São Paulo (Associated Press) – Ni Matogrosso’s calm, collected voice off the stage makes it hard for anyone unfamiliar with his art to know that he was one of Brazil’s most rebellious and innovative artists nearly 50 years ago.
Inspired by Japanese kabuki theatre, Mato Grosso painted his face in the early 1970s and gave dazzling performances as the leader of the band Sikos e Mulhados, which was a mixture of pop and rock and roll, far from well-known Bossa artists. Samba. Later, as a reputable soloist, he made no secret of his homosexuality on stage and became a beacon to many other people who found it difficult to be openly homosexual.
Throughout his career, Mato Grosso has maintained that the creative spirit and ingenuity of Brazil have been essential material to his music. But for several years he felt that his country was falling backwards. He also says so in the US, where he will perform the 80’s this month in different cities. On Sunday, it will be one of the highlights of the Capital One City Parks Foundation’s Free SummerStage Concert Series in Central Park, New York.
“It seems that the gates of hell are open for both countries,” Matogrosso told The Associated Press in a recent phone interview. He is referring to the far-right government of President Jair Bolsonaro, which has openly mocked minorities and will run for re-election in October in Brazil, and former US President Donald Trump, whose divisive influence remains on American society, according to the singer.
“We see this radical trend in both countries at the moment. It is still spreading all over the world. But I am sure that one day this trend will disappear. Evolution is not a straight line. It is like a vortex,” said Matogrosso. Neither my music nor I should be optimistic, but I need that vision, to believe that something better will happen.”
Matogrosso’s latest album, “Nu Com Minha Música” (Naked With My Music), is titled song by Grammy Award winner Caetano Veloso. Optimism about the country’s future is evident throughout the album, which is out of tune with a nation that has been in deep economic crisis for nearly eight years, the second with the highest number of deaths from COVID-19 and more than 33 million people. who live hungry.
“I see a clear path to Brazil, despite the pain. Vertigo visions need no one to follow. Naked with my music out of that only love. I can see certain things from where I am,” the song says in Portuguese.
Mato Grosso said he plans to “Nu Com Minha Música” before Bolsonaro comes to power in 2019.
One song talks about a lot of hungry people. “I wonder if it was an obsession, we didn’t have that stage at the time,” the singer said. “People starving in Brazil is really unforgivable. We can grow anything here.”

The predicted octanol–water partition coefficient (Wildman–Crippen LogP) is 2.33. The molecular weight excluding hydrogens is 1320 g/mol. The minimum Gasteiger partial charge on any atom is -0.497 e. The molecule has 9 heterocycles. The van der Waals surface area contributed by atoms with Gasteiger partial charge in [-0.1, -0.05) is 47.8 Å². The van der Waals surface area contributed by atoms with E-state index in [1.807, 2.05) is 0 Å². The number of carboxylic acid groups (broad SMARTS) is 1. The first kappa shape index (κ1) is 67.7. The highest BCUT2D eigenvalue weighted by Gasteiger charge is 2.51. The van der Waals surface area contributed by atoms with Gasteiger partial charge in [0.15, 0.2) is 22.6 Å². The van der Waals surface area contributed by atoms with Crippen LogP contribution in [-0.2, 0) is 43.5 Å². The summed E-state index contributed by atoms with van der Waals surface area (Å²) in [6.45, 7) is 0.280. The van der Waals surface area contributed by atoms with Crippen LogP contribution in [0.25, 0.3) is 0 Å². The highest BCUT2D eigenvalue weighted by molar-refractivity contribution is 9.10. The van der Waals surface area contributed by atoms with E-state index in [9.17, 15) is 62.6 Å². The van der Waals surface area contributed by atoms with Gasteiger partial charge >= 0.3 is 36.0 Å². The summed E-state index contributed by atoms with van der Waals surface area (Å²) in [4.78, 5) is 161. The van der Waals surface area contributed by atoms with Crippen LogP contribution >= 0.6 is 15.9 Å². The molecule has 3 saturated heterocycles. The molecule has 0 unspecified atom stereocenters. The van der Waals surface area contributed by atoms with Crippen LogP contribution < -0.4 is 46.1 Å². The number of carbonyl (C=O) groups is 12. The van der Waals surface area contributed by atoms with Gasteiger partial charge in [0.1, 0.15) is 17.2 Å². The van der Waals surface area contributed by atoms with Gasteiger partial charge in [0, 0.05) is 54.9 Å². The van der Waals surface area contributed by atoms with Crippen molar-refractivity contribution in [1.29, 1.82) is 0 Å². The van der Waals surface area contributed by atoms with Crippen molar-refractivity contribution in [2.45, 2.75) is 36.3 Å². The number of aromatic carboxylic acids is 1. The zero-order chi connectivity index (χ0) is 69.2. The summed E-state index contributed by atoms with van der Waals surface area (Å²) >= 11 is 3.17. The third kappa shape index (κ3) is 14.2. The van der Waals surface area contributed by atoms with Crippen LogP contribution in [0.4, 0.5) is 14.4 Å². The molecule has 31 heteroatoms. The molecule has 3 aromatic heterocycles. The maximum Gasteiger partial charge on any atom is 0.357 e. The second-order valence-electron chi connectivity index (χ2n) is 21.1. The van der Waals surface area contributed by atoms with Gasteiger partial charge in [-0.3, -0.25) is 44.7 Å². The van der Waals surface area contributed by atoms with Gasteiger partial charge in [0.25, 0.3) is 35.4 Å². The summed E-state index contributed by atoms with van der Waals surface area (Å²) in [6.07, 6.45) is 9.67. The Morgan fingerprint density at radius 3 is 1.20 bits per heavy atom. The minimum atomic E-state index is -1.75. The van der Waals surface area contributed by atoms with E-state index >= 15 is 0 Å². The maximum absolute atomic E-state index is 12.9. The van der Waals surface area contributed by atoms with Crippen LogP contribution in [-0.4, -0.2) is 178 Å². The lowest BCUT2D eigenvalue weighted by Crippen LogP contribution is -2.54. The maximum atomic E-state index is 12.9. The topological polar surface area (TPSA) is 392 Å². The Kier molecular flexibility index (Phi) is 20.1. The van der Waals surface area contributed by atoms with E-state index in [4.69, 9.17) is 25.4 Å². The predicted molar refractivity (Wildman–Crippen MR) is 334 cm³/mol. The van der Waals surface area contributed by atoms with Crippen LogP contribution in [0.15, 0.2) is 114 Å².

The Brazilian singer believes that, despite the current difficult times, the freedom of the younger generation will not stop.
“I was recently on a plane to Rio and two young men sat next to me. They were holding hands, no doubt in their minds. I tried not to look so as not to get in the way. I soon got into a taxi and saw two others touching their noses near the beach,” Matogrosso said. These guys don’t have to worry so much about saying they’re gay. Now it has become normal.”
Asked if he feels less rebellious than the young fans, Mato Grosso replied: “I’ve never liked to show affection in public. They have that need. Me, no. But I respect it.”
Matogrosso said he remains curious about sexuality, especially after receiving three books from Spanish transgender writer Paul B. Preciado.
“He’s such a clear thinker, he expresses himself so well that he made me understand more about transgender people,” the Brazilian said. “My interest comes from a long time ago. I remember reading a book decades ago that said that transgender people will be born and that these people should be accepted as a sign that humanity is evolving. I’ve kept it in mind ever since. We need to meet and understand those on our side.”
Mato Grosso said his schedule is busy until the end of the year in Brazil. This is not only because of the old fans, but also because of the young people who are interested in working with Secos y Molhados.
“I always knew what I wanted to be. But I didn’t know I would live to be 80, sing and dance the way I like,” said Matogrosso. Freedom for people as long as we respect each other.”
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